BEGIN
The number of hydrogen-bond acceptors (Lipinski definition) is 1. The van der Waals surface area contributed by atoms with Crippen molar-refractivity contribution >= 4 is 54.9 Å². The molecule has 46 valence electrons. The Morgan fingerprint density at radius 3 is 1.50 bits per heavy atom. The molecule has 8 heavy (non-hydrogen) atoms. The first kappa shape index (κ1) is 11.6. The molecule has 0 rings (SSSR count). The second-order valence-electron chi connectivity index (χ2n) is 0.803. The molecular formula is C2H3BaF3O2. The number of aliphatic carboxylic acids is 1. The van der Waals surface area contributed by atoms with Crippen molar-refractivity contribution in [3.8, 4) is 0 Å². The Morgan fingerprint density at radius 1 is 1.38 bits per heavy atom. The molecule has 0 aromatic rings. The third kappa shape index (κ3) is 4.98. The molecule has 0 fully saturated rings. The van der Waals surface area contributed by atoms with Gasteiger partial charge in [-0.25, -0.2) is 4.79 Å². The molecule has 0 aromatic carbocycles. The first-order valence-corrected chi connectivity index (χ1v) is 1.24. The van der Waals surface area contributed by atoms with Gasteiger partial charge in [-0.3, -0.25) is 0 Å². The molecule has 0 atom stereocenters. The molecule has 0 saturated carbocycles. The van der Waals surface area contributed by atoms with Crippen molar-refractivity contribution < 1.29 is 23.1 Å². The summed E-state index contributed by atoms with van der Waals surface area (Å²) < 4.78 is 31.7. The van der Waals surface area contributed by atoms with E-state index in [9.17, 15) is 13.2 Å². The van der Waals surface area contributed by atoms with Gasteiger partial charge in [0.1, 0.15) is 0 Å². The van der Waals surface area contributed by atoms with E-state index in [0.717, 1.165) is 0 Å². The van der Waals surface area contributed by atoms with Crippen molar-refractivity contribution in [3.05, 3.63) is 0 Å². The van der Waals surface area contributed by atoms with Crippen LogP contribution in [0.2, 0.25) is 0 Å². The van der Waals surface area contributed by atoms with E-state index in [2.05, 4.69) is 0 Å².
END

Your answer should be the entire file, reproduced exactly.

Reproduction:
The number of hydrogen-bond acceptors (Lipinski definition) is 1. The van der Waals surface area contributed by atoms with Crippen molar-refractivity contribution >= 4 is 54.9 Å². The molecule has 46 valence electrons. The Morgan fingerprint density at radius 3 is 1.50 bits per heavy atom. The molecule has 8 heavy (non-hydrogen) atoms. The first kappa shape index (κ1) is 11.6. The molecule has 0 rings (SSSR count). The second-order valence-electron chi connectivity index (χ2n) is 0.803. The molecular formula is C2H3BaF3O2. The number of aliphatic carboxylic acids is 1. The van der Waals surface area contributed by atoms with Crippen molar-refractivity contribution in [3.8, 4) is 0 Å². The Morgan fingerprint density at radius 1 is 1.38 bits per heavy atom. The molecule has 0 aromatic rings. The third kappa shape index (κ3) is 4.98. The molecule has 0 fully saturated rings. The van der Waals surface area contributed by atoms with Gasteiger partial charge in [-0.25, -0.2) is 4.79 Å². The molecule has 0 aromatic carbocycles. The first-order valence-corrected chi connectivity index (χ1v) is 1.24. The van der Waals surface area contributed by atoms with Gasteiger partial charge in [-0.3, -0.25) is 0 Å². The molecule has 0 atom stereocenters. The molecule has 0 saturated carbocycles. The van der Waals surface area contributed by atoms with Crippen molar-refractivity contribution < 1.29 is 23.1 Å². The summed E-state index contributed by atoms with van der Waals surface area (Å²) < 4.78 is 31.7. The van der Waals surface area contributed by atoms with E-state index in [9.17, 15) is 13.2 Å². The van der Waals surface area contributed by atoms with Gasteiger partial charge in [0.1, 0.15) is 0 Å². The van der Waals surface area contributed by atoms with E-state index in [0.717, 1.165) is 0 Å². The van der Waals surface area contributed by atoms with Crippen molar-refractivity contribution in [3.05, 3.63) is 0 Å². The van der Waals surface area contributed by atoms with Crippen LogP contribution in [0.2, 0.25) is 0 Å². The van der Waals surface area contributed by atoms with E-state index in [2.05, 4.69) is 0 Å².